The way you hold your knife,
The way we danced till three,
The way you changed my life,
No, no, they can't take that away from me.
That, it seemed, was that.
"I enjoyed dancing with you the other night, up on the roof," Linda said suddenly, turning slightly to face her temporary husband.
Peter's eyebrows shot up his forehead, giving him an expression rather like that of a startled rabbit. "You did?"
She nodded. "It was fun." She glanced down, scuffing her shoe slightly against the deck of the ferry. "Lots of other men I've danced with have seen it as an excuse to get...familiar, but you didn't. It was nice just to dance without any expectations."
Things began to click into place in Peter's head. "Is that why you're retiring?"
She harrumphed lightly. "I threw the last one in a fountain; I don't like my chances with the legal system if things keep on like that."
He put two fingers under her chin and tipped her head up. Her eyes were clouded, and her mouth set in a straight line. He let his hand fall back to his side. "But that's not the whole reason."
She stared at him for a long moment before shaking her head. "I like it, I do. There's nothing in the world like an audience that really appreciates what you're doing up there. But an audience isn't any kind of substitute for someone...someone who's there after the lights go off and everyone's gone home."
"And you don't want both?" he asked softly.
Her expression gathered pity and scorn. "Don't be naive, Peter. There isn't a man out there who'd want his wife dancing onstage every night."
He leaned back against the railing, a tiny smile on his lips. "Oh, I don't know," he said, saturating the words with nonchalance. "Maybe if he were in the dancing business himself he might."
Linda's eyebrows knitted together and her nose wrinkled adorably. He could tell, though, that the glare was tempered with something akin to affection. "Now, come on. I already married you. You can't expect me to actually fall in love with you."
He shrugged expansively. "No, I suppose that would be unfair of me."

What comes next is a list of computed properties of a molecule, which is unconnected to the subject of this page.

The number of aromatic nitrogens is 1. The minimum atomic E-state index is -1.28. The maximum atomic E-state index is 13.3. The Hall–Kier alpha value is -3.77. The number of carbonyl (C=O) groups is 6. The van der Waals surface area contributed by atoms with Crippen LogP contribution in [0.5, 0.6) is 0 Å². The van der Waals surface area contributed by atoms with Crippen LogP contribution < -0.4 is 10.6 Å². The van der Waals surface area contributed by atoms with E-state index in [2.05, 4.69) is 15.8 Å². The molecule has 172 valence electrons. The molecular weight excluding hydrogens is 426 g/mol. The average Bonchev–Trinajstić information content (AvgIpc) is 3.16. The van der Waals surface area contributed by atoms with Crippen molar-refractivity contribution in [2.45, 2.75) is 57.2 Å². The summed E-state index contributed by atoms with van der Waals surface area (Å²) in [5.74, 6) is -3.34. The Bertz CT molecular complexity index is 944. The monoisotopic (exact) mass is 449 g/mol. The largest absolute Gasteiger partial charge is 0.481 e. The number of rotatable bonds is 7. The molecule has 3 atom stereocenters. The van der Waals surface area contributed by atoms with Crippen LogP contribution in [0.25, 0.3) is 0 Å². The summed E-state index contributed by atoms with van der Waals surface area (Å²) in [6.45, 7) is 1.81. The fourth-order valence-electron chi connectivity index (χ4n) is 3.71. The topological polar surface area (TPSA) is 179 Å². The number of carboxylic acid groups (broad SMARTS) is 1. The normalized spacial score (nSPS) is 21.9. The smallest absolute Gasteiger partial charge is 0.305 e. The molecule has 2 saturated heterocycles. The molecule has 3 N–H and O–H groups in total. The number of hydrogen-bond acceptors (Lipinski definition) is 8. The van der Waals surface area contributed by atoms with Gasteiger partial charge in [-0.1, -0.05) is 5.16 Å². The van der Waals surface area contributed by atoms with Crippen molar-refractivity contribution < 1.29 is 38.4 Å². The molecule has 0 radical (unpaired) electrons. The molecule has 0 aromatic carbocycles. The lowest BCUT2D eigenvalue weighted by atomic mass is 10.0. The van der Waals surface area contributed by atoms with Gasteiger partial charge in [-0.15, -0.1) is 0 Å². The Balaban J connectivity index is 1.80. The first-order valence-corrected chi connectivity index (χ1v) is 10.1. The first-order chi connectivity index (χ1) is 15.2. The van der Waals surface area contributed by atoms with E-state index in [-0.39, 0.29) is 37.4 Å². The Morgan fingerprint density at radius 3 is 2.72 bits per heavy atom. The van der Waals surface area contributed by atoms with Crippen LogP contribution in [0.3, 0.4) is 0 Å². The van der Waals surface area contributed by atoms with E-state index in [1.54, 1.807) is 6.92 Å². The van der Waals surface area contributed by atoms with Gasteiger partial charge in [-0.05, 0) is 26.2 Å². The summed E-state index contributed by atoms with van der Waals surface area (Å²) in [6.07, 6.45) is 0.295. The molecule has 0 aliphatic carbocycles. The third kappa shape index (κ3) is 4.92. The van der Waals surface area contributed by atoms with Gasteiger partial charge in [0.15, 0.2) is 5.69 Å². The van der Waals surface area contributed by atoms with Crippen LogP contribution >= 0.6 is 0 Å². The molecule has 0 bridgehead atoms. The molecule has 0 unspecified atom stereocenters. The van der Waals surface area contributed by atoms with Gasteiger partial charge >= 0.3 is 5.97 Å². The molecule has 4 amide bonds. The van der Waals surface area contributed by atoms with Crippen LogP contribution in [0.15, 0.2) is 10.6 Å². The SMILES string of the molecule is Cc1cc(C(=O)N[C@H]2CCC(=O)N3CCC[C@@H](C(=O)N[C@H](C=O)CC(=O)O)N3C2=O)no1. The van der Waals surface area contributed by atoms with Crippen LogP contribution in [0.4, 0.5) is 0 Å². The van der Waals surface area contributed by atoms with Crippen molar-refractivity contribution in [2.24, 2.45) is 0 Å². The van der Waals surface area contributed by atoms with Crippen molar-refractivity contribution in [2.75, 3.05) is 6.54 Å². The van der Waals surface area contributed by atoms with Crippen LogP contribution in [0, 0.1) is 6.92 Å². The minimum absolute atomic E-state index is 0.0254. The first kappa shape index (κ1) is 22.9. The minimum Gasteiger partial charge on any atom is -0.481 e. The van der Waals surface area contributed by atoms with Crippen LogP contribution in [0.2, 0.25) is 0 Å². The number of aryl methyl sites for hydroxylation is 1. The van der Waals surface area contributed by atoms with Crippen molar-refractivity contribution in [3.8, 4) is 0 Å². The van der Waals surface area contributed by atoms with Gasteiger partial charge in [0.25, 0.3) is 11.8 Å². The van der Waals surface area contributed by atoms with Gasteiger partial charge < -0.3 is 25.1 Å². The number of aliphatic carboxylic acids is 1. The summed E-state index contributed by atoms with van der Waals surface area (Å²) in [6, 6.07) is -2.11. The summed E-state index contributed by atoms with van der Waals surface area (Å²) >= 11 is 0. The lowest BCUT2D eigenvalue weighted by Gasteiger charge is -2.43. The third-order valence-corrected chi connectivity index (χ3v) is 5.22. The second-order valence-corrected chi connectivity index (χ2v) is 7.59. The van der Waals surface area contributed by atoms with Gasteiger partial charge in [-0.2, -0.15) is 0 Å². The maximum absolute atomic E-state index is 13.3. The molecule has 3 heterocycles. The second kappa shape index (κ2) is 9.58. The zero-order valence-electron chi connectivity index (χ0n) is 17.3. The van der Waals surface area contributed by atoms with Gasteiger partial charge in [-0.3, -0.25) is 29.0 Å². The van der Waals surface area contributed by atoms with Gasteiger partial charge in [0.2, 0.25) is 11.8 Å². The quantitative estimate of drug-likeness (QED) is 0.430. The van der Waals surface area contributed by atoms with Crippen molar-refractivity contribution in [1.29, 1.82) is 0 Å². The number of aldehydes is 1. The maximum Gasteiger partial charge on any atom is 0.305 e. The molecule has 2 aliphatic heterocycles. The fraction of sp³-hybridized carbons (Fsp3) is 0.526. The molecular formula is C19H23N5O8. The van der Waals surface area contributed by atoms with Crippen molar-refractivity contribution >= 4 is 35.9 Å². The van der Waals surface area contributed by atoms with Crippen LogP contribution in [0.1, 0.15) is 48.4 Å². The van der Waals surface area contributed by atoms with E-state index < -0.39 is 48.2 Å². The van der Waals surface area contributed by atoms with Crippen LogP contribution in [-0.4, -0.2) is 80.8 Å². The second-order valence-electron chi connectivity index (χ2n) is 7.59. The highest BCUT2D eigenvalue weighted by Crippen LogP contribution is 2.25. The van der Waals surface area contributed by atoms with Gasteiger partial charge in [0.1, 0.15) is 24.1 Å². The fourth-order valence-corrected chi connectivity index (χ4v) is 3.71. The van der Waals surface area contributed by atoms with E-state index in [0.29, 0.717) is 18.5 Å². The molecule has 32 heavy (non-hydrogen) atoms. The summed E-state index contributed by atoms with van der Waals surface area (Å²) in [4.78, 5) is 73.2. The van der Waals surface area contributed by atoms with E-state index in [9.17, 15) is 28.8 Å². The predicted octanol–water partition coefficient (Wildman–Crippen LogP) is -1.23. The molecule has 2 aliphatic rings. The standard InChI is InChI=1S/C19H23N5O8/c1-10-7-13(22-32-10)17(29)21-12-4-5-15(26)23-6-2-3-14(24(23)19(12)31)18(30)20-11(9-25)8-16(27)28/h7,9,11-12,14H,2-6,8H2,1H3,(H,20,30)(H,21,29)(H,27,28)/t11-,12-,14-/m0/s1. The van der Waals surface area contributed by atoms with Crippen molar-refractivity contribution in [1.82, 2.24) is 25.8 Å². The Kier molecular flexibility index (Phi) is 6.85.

They both had to laugh a little at the absurdity of their situation.
Knowing that the ferry would soon be docking in Manhattan, Peter took his wife's hand. She looked at him quizzically, but didn't pull away. "Would you like to dance one more time?"
"There's no room," she said, but she stepped into his arms anyway.
"There's room enough," he said, determined to have this last dance.
Slowly, to the beat of the tune he'd been thinking of all night, he walked her around the little circle that could be said to be their dance floor, testing the boundaries of railing and rope. She followed him like she'd been born to do it; even when the tight quarters necessitated a sharp turn or a sudden change in direction, she never missed a step.
Once he knew the space, he became more adventurous. Lifting his arm, he spun her into a finger turn, then led a short bit of tapping footwork; a few steps later, he took advantage of her supple back by dipping her, letting her arch backward as far as she dared. Her hand skimmed the wooden deck and even stretched out over the water before he returned her to her feet.
The engines shuddered, and even through the fog, they could see the lights of Manhattan very close by. Any minute, they would be tying up at the pier. Foregoing any kind of flashy finishing step--after all, they had no audience but themselves--he pulled her close and softened their movements to a gentle sway, not much more than the rocking of the ferry. She was just the right height that he could touch his lips to her temple, if he dared. He didn't, quite, and so he tried to memorize the feeling of every connection their bodies made through winter layers, from the gossamer weight of her hand on his shoulder to the brushing of their legs. Time seemed to slow along with the boat, granting him this last, lingering moment before he had to part from her.
All forward motion finally ceased, and the small crew swarmed into activity, mooring the ferry to the pier. One of them paused next to the dancers and cleared his throat loudly.
Peter felt Linda stiffen in his arms, and he reluctantly let go of her hand. But he kept his fingertips on the small of her back as they walked the short distance to the car. She didn't seem to mind.
After they had settled themselves in the car, but before he had started the engine, she said his name. He turned his head. Her eyes were bright--an effect of the fog, he should try to tell himself--and she had an expression he couldn't read on her face. "Thank you for...well, for everything," she said.
He managed, just, to restrain himself from pulling her into his arms. "The pleasure was all mine."
They drove back to the city in silence as the fog slowly began to lift.